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November 13, 2000
Who Should Concede?

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The Senior Bush

The Nixonian strategies carried over into the campaigns mounted by George H.W. Bush in 1988 and 1992. The elder Bush's dark side came out most glaringly when he was in what he called “campaign mode.”

The general election campaign against Michael Dukakis in 1988 stands as one of the nastiest in U.S. history, with Bush playing the race card by exploiting Willie Horton, a black inmate who raped a white woman while he was on a Massachusetts prison furlough.

Bush charted a similar course in 1992, with the goal of destroying Bill Clinton’s reputation and winning re-election by political default. The strategy, managed by then-White House chief of staff James Baker, involved searching Clinton's passport files looking for dirt to use against the Democratic candidate.

Documents at the National Archives show that Bush was personally involved in this "silver bullet" strategy aimed at portraying Clinton as disloyal to his country or even a pawn of Soviet bloc intelligence.

In an interview with federal prosecutors, Bush acknowledged that he was "nagging" his aides to press a sensitive investigation into Clinton's student travels to the Soviet Union and Czechoslovakia. Bush also expressed strong interest in rumors that Clinton had sought to renounce his U.S. citizenship.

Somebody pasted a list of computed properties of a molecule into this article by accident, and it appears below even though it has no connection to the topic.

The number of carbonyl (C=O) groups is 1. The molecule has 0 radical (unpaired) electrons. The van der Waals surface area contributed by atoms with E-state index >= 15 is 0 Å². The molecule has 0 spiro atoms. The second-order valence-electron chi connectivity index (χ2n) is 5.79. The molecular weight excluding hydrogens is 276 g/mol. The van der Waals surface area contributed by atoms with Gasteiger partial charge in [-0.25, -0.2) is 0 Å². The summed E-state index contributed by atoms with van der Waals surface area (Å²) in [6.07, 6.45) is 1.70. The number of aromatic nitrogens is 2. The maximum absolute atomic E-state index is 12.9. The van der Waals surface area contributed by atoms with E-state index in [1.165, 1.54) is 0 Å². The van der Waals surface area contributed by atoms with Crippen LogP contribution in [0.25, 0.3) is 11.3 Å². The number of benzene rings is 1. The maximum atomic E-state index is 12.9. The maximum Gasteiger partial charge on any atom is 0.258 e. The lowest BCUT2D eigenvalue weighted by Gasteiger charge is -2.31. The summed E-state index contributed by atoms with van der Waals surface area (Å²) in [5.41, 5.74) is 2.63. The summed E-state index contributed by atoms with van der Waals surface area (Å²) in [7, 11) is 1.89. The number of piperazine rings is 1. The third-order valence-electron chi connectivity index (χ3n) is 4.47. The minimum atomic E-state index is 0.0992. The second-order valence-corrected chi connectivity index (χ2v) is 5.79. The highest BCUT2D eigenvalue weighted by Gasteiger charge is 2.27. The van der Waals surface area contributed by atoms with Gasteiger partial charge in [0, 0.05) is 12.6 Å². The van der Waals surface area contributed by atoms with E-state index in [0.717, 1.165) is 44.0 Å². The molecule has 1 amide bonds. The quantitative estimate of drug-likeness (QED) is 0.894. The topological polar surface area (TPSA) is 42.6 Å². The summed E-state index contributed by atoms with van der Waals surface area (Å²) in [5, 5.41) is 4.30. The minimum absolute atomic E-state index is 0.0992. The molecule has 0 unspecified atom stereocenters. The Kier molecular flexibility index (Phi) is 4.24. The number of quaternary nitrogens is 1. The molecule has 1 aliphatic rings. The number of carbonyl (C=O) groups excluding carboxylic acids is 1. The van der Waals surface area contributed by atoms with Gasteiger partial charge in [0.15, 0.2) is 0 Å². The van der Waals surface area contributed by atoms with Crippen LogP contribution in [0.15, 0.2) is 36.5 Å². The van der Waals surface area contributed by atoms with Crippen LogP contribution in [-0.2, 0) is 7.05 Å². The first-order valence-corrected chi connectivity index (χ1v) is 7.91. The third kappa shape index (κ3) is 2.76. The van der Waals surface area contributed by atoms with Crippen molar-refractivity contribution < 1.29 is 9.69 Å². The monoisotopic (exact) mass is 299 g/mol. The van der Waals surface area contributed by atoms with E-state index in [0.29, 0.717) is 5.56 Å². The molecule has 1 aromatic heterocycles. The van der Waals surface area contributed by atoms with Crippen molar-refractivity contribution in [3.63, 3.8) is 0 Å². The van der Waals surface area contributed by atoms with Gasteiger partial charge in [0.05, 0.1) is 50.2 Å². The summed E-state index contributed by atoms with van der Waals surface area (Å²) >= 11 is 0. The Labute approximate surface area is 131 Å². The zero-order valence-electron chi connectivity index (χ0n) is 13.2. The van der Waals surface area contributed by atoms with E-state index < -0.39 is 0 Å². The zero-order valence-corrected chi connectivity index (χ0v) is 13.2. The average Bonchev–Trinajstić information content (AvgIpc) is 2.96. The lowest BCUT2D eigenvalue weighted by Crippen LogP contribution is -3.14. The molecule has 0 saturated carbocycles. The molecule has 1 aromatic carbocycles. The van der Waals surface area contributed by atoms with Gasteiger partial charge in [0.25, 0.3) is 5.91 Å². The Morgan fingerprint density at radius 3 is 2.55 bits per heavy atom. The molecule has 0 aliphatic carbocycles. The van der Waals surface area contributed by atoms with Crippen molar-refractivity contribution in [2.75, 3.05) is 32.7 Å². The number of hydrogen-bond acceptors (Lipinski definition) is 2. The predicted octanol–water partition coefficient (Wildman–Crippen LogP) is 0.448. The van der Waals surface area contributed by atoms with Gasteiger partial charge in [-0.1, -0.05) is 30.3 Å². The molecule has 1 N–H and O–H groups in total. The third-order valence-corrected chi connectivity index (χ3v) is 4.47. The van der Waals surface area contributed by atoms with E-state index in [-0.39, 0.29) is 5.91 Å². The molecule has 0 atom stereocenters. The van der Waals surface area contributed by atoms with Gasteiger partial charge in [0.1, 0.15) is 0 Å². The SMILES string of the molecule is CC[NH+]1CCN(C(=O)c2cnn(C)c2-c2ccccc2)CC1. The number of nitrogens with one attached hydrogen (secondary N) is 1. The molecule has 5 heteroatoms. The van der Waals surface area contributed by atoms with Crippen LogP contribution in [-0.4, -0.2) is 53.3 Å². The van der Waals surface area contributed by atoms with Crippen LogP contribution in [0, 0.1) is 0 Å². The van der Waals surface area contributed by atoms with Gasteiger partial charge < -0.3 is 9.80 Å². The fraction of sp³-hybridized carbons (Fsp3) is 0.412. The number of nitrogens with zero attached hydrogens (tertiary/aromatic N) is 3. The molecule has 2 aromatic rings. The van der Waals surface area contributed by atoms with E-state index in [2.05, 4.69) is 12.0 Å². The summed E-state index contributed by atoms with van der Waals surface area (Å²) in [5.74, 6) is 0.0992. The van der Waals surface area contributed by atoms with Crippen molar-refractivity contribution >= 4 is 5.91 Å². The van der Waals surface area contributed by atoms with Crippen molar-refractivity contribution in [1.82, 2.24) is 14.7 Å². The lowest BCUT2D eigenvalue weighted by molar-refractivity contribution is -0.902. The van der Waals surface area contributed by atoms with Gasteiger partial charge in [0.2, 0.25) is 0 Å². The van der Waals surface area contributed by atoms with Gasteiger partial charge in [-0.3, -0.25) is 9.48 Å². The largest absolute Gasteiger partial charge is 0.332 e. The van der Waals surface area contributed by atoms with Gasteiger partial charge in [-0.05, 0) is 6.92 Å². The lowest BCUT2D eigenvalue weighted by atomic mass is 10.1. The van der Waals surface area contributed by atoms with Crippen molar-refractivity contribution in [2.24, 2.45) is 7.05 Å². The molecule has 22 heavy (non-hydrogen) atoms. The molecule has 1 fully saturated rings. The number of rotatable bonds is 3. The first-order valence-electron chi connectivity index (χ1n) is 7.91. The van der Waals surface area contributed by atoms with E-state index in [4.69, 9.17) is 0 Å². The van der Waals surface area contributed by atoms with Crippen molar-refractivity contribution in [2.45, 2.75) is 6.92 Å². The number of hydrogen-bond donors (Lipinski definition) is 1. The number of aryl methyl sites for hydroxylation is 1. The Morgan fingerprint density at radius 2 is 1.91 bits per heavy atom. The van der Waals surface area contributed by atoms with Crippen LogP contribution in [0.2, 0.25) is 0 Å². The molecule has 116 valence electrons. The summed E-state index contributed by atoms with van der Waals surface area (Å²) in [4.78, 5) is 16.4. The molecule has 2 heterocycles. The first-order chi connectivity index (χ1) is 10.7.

Bush then described himself as "indignant" that his aides failed to discover more about Clinton's student activities. But Bush stopped short of taking responsibility for the apparently illegal searches of Clinton's passport records.

"Hypothetically speaking, President Bush advised that he would not have directed anyone to investigate the possibility that Clinton had renounced his citizenship because he would have relied on others to make this decision," the FBI interview report read. "He [Bush] would have said something like, 'Let's get it out' or 'Hope the truth gets out'."

The documents depict President Bush as raging, Nixon-like, about political enemies, demanding action and then counting on his subordinates to ignore some of his more outrageous ideas. When the subordinates didn't and a political crisis followed, Bush coolly distanced himself from the fallout.

But the documentary record now makes clear that Bush was the driving force behind this search for a “silver bullet” to destroy Bill Clinton. [For more details, see Bush Family Politics.]

When the passport caper backfired in early October 1992 with disclosure of the State Department search, the Bush campaign suffered one of its rare setbacks. Some inside the Bush administration, including James Baker, saw the scandal as an element in Bush's eventual defeat at the hands of Bill Clinton.

After the election, more disclosures prompted calls for a special prosecutor. Fearing a spreading scandal, a distraught Baker contacted Bush on Nov. 16. According to Bush's diary, Baker was "worried that it's going to end up on his door step."

Though the Washington Establishment held Baker in high regard, Baker had been implicated in another famous electoral dirty trick, the purloining of President Carter's debate briefing book during the 1980 campaign.

Increasingly nervous, Baker tried to submit a letter of resignation on Nov. 20, but Bush refused to accept it. "Jim Baker came in here this morning about 10:30 deeply disturbed and read to me a long letter of resignation all because of this stupid passport situation," Bush wrote in his diary.